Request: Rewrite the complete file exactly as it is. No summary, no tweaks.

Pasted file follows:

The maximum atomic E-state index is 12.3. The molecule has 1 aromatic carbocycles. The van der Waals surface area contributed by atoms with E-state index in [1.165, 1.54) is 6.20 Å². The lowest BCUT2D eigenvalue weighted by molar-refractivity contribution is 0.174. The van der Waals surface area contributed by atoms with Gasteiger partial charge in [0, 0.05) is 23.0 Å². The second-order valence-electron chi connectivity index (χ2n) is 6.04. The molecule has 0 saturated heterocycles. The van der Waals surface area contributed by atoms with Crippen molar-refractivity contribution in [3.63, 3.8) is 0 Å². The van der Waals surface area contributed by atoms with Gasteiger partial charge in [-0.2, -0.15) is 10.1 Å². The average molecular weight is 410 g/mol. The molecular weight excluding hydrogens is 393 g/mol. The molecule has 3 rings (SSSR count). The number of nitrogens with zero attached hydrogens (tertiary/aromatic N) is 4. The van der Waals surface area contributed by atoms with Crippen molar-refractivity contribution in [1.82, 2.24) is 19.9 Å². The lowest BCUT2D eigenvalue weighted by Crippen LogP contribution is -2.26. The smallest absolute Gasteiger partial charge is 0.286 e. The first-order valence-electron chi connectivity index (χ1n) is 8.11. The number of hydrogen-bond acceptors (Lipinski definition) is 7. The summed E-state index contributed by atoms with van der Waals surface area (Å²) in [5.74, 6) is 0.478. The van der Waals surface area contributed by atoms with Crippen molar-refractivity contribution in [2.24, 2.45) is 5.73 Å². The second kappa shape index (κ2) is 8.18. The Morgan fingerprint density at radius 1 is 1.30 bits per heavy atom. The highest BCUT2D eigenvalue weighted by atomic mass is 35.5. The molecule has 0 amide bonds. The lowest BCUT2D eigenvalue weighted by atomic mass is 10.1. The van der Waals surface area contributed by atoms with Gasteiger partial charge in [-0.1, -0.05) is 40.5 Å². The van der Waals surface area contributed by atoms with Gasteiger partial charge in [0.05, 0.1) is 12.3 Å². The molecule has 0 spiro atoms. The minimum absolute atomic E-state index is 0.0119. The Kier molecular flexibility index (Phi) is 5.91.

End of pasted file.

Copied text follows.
The maximum atomic E-state index is 12.3. The molecule has 1 aromatic carbocycles. The van der Waals surface area contributed by atoms with E-state index in [1.165, 1.54) is 6.20 Å². The lowest BCUT2D eigenvalue weighted by molar-refractivity contribution is 0.174. The van der Waals surface area contributed by atoms with Gasteiger partial charge in [0, 0.05) is 23.0 Å². The second-order valence-electron chi connectivity index (χ2n) is 6.04. The molecule has 0 saturated heterocycles. The van der Waals surface area contributed by atoms with Crippen molar-refractivity contribution in [3.63, 3.8) is 0 Å². The van der Waals surface area contributed by atoms with Gasteiger partial charge in [-0.2, -0.15) is 10.1 Å². The average molecular weight is 410 g/mol. The molecular weight excluding hydrogens is 393 g/mol. The molecule has 3 rings (SSSR count). The number of nitrogens with zero attached hydrogens (tertiary/aromatic N) is 4. The van der Waals surface area contributed by atoms with Crippen molar-refractivity contribution in [1.82, 2.24) is 19.9 Å². The lowest BCUT2D eigenvalue weighted by Crippen LogP contribution is -2.26. The smallest absolute Gasteiger partial charge is 0.286 e. The first-order valence-electron chi connectivity index (χ1n) is 8.11. The number of hydrogen-bond acceptors (Lipinski definition) is 7. The summed E-state index contributed by atoms with van der Waals surface area (Å²) in [5.74, 6) is 0.478. The van der Waals surface area contributed by atoms with Crippen molar-refractivity contribution in [2.24, 2.45) is 5.73 Å². The second kappa shape index (κ2) is 8.18. The Morgan fingerprint density at radius 1 is 1.30 bits per heavy atom. The highest BCUT2D eigenvalue weighted by atomic mass is 35.5. The molecule has 0 amide bonds. The lowest BCUT2D eigenvalue weighted by atomic mass is 10.1. The van der Waals surface area contributed by atoms with Gasteiger partial charge in [-0.1, -0.05) is 40.5 Å². The van der Waals surface area contributed by atoms with Gasteiger partial charge in [0.05, 0.1) is 12.3 Å². The molecule has 0 spiro atoms. The minimum absolute atomic E-state index is 0.0119. The Kier molecular flexibility index (Phi) is 5.91.